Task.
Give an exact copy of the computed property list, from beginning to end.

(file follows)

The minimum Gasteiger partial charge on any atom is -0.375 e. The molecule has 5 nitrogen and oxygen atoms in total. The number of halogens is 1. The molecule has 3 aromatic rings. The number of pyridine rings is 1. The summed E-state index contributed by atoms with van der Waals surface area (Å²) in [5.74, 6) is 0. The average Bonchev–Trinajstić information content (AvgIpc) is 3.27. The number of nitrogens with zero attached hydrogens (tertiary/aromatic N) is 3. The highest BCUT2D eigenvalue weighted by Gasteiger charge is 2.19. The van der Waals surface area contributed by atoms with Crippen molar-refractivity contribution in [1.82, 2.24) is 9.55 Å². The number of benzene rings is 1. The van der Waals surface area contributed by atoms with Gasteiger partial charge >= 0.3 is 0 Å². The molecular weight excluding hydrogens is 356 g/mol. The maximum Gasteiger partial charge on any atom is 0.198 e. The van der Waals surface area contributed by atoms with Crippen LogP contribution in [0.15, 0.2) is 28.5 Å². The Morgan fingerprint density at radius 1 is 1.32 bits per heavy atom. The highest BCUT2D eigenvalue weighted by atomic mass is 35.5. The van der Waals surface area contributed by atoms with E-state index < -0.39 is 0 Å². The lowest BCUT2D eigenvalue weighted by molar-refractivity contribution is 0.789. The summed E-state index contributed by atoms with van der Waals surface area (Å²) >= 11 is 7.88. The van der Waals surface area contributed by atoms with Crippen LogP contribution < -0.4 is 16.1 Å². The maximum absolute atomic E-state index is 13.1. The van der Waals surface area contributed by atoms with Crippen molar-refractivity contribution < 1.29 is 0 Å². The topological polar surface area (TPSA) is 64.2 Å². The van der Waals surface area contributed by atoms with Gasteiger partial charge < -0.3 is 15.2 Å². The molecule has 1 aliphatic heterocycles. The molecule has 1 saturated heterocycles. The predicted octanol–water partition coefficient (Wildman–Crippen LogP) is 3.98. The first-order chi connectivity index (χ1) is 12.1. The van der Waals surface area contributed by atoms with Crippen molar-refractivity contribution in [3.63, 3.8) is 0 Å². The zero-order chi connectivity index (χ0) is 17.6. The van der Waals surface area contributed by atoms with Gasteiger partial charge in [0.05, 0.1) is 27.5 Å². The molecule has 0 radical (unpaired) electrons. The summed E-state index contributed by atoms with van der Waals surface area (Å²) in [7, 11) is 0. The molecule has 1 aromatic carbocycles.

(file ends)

The minimum Gasteiger partial charge on any atom is -0.375 e. The molecule has 5 nitrogen and oxygen atoms in total. The number of halogens is 1. The molecule has 3 aromatic rings. The number of pyridine rings is 1. The summed E-state index contributed by atoms with van der Waals surface area (Å²) in [5.74, 6) is 0. The average Bonchev–Trinajstić information content (AvgIpc) is 3.27. The number of nitrogens with zero attached hydrogens (tertiary/aromatic N) is 3. The highest BCUT2D eigenvalue weighted by Gasteiger charge is 2.19. The van der Waals surface area contributed by atoms with Crippen molar-refractivity contribution in [1.82, 2.24) is 9.55 Å². The number of benzene rings is 1. The van der Waals surface area contributed by atoms with Gasteiger partial charge >= 0.3 is 0 Å². The molecular weight excluding hydrogens is 356 g/mol. The maximum Gasteiger partial charge on any atom is 0.198 e. The van der Waals surface area contributed by atoms with Crippen LogP contribution in [0.15, 0.2) is 28.5 Å². The Morgan fingerprint density at radius 1 is 1.32 bits per heavy atom. The highest BCUT2D eigenvalue weighted by atomic mass is 35.5. The van der Waals surface area contributed by atoms with E-state index < -0.39 is 0 Å². The lowest BCUT2D eigenvalue weighted by molar-refractivity contribution is 0.789. The summed E-state index contributed by atoms with van der Waals surface area (Å²) >= 11 is 7.88. The van der Waals surface area contributed by atoms with Crippen LogP contribution < -0.4 is 16.1 Å². The maximum absolute atomic E-state index is 13.1. The van der Waals surface area contributed by atoms with Crippen molar-refractivity contribution < 1.29 is 0 Å². The topological polar surface area (TPSA) is 64.2 Å². The van der Waals surface area contributed by atoms with Gasteiger partial charge < -0.3 is 15.2 Å². The molecule has 1 aliphatic heterocycles. The molecule has 1 saturated heterocycles. The predicted octanol–water partition coefficient (Wildman–Crippen LogP) is 3.98. The first-order chi connectivity index (χ1) is 12.1. The van der Waals surface area contributed by atoms with Crippen molar-refractivity contribution in [3.63, 3.8) is 0 Å². The zero-order chi connectivity index (χ0) is 17.6. The van der Waals surface area contributed by atoms with Gasteiger partial charge in [0.05, 0.1) is 27.5 Å². The molecule has 0 radical (unpaired) electrons. The summed E-state index contributed by atoms with van der Waals surface area (Å²) in [7, 11) is 0. The molecule has 1 aromatic carbocycles.